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Student Launch Program President Kelsie Engelhardt Finds ‘Safe Harbor’

There may still be those “old fashioned” types out there. Preferring that higher education stick to the “three Rs” of reading, writing and arithmetic. Kelsi Engelhardt Forged Her Own Path Embracing the ‘Three Cs’ –community, connection and caring.

She isn’t worried about the under-representation of technical skills in the Engelhardt family. “My eldest sister has all the talent for numbers, she is a senior analyst of strategic information.” The middle sister finds a middle ground between the two, launching a career in industrial psychology and social services. And no worries, success is assured. All three are graduates of UW-Green Bay.

Kelsi Englehardt ’22 Psychology Student Lecturer, Spring Commencement ’22

The achievements of Kelsi Engelhardt? Long and audible. But an impressive resume doesn’t begin to tell its story. As Professor and Chair of Psychology Georjeanna Wilson-Doenges says, “The accomplishment that really sets Kelsi apart is her obvious passion for advocating for victims of sexual assault and domestic violence at Safe Harbor in Sheboygan.”

Her story began in her home in Sheboygan. His reasons for going to college at UW-Green Bay, Sheboygan campus are familiar. “I wanted to stay close to home and save some money while I figured out what I wanted to do for my career.”

She enjoyed research, taking a range of courses. “I thought I might want to teach biology or become a nurse or even an actress.” She made the most of every opportunity the Sheboygan campus had to offer, from being a peer tutor to being a paid stage manager for college theater.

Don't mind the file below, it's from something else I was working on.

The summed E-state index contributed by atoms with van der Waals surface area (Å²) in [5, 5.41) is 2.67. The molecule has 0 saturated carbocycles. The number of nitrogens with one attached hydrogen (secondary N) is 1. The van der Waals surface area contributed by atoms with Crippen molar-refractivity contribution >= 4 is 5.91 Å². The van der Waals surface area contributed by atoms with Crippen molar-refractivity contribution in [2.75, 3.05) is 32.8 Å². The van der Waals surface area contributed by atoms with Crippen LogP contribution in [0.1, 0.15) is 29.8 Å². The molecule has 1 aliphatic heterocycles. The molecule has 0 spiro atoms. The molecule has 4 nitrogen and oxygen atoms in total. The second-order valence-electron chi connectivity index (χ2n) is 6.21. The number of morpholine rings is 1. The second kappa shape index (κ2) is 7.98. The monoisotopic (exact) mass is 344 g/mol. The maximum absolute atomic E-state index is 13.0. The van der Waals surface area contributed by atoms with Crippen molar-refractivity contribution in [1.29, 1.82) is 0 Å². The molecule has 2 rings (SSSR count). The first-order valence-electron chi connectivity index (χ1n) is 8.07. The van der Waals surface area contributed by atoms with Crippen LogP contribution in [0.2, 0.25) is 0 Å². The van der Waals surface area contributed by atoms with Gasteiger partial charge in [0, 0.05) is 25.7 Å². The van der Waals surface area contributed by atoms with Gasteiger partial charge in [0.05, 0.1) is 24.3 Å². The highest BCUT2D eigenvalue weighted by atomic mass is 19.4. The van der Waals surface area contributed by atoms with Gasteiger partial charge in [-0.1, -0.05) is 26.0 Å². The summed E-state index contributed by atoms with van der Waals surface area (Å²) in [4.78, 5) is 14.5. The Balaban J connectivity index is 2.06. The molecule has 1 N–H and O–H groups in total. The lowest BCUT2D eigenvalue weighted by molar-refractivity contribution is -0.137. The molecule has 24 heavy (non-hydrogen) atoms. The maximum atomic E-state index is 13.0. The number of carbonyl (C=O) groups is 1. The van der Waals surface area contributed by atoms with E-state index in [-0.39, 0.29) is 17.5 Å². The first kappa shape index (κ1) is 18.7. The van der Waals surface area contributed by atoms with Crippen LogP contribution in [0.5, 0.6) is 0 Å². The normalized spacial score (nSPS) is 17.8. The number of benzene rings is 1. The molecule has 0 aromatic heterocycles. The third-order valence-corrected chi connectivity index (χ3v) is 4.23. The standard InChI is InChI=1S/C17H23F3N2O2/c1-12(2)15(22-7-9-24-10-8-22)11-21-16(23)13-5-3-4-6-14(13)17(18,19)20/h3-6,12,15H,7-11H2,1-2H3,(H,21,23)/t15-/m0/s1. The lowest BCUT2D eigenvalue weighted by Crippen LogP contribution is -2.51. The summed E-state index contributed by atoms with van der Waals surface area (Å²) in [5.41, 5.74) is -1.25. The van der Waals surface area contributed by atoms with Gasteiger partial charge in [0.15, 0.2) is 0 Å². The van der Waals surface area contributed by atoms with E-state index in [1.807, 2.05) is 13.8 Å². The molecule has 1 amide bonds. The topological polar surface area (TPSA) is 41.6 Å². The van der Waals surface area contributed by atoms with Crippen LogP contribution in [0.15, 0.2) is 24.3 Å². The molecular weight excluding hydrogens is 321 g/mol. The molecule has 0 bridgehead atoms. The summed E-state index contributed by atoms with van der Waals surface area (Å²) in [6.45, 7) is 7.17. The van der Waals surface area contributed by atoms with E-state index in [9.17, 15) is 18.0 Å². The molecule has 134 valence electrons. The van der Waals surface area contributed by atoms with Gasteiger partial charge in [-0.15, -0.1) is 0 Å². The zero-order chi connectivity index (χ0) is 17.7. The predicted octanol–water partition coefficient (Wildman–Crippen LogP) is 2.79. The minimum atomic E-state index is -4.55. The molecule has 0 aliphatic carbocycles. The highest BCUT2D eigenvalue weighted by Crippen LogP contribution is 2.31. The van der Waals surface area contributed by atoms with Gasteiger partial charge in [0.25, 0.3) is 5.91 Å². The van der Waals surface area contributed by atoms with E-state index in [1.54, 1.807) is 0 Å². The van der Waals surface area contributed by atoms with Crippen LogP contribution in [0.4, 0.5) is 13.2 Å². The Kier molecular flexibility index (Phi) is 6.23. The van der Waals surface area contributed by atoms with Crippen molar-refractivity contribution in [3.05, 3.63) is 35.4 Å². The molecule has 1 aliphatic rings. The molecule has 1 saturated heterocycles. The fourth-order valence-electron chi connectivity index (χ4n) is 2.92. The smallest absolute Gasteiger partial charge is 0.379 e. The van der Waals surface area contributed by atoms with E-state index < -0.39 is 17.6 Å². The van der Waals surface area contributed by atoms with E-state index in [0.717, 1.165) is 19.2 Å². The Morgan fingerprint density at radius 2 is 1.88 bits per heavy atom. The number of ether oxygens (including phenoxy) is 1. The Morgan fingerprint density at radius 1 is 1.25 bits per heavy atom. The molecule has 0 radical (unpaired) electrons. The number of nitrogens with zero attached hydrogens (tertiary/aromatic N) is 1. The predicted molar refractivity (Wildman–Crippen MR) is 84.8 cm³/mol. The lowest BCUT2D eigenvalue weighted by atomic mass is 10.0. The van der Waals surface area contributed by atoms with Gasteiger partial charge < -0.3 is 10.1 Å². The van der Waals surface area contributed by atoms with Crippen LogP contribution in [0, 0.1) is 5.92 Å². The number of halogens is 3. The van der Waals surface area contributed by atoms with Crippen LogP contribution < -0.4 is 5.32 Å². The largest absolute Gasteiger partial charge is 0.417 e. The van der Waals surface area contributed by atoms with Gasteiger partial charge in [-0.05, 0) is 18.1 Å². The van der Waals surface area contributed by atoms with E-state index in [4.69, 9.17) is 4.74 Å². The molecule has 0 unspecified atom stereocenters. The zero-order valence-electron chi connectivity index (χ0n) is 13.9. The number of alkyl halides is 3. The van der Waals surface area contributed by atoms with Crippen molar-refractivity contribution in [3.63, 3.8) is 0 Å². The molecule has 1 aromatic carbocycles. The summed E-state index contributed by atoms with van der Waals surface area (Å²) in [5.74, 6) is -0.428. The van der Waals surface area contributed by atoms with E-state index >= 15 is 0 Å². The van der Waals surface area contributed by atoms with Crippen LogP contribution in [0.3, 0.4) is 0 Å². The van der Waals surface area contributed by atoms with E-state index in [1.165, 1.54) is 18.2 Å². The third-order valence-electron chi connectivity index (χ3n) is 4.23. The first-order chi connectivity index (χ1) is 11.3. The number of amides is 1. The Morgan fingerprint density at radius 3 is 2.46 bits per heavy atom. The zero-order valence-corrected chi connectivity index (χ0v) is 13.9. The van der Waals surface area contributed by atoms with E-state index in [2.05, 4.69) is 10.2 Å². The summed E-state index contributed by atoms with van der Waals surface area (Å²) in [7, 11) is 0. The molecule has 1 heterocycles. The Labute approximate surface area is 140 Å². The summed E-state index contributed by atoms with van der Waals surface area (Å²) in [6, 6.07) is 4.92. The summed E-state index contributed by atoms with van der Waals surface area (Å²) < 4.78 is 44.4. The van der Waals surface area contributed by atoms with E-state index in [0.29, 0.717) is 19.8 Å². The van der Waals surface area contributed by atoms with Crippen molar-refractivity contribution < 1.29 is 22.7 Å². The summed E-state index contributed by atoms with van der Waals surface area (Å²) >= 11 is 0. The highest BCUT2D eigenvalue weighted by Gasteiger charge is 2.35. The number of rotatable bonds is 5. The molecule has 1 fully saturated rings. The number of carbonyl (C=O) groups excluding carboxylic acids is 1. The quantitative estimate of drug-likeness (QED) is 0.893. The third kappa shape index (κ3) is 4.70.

Then, with an associate’s degree in hand and only two weeks into her first semester at Green Bay, “I took a huge leap of faith. I dropped out of my biology class and took two psychology classes instead. She never looked back.

Since then, her accomplishments have been impressive: reference editor for a professor’s manuscript; peer-counsellor for the psychology department; production assistant with the Psychology & Stuff podcast; design their own research study as a specialized project; join a research team whose results were accepted into the Research in the Rotunda conference at the Capitol in Madison and the 2022 Midwestern Psychological Association (MPA) conference in Chicago where she won a regional research award.

Engelhardt was also recently nominated for the UW-Green Bay Psychology Rock Star Award, the highest student award in a department of nearly 900 psychology majors.

For some, these accolades could represent a “ticket out of town” and on to bigger and shinier things. But for Engelhardt, his heart is inexorably tied to his home community and to Safe Harbor.

One reason was that Engelhardt’s grandmother, Mary Kalk, a longtime member and former president of Wisconsin NOW (National Women’s Organization) in the 1980s, was instrumental in founding Safe Harbor. . “She is still a huge inspiration to me,” adds Engelhardt.

But Kelsi Engelhardt’s connection to Safe Harbor was even more personal.

“I always wanted to work for them because I was a victim in the past. They were the advocates who worked with me and changed my life.

The incident happened in high school. She simply calls it “a date gone wrong. A lawyer from Safe Harbor came to the hospital, was very supportive and helped me through the healing process. It was a sexual assault. It took me a while to get used to it.”

Fast forward seven years and an opportunity to give back.

“I got my foot in the door with an internship. My supervisor saw a lot of potential in me. I was offered a part-time job and now a full-time position.

Even now, she wonders if that past victimization has also spurred her interest in psychology. “Psychology was something that I knew would allow me to work with people. I also wanted to understand the way people thought, navigated and experienced the world the way they did.

What also inspired her was the support she found throughout her journey.

“The people I met in Green Bay and Sheboygan are what made my college career what it was. I just want to thank the people in my life who have helped and supported me, because without them I couldn’t have done this.

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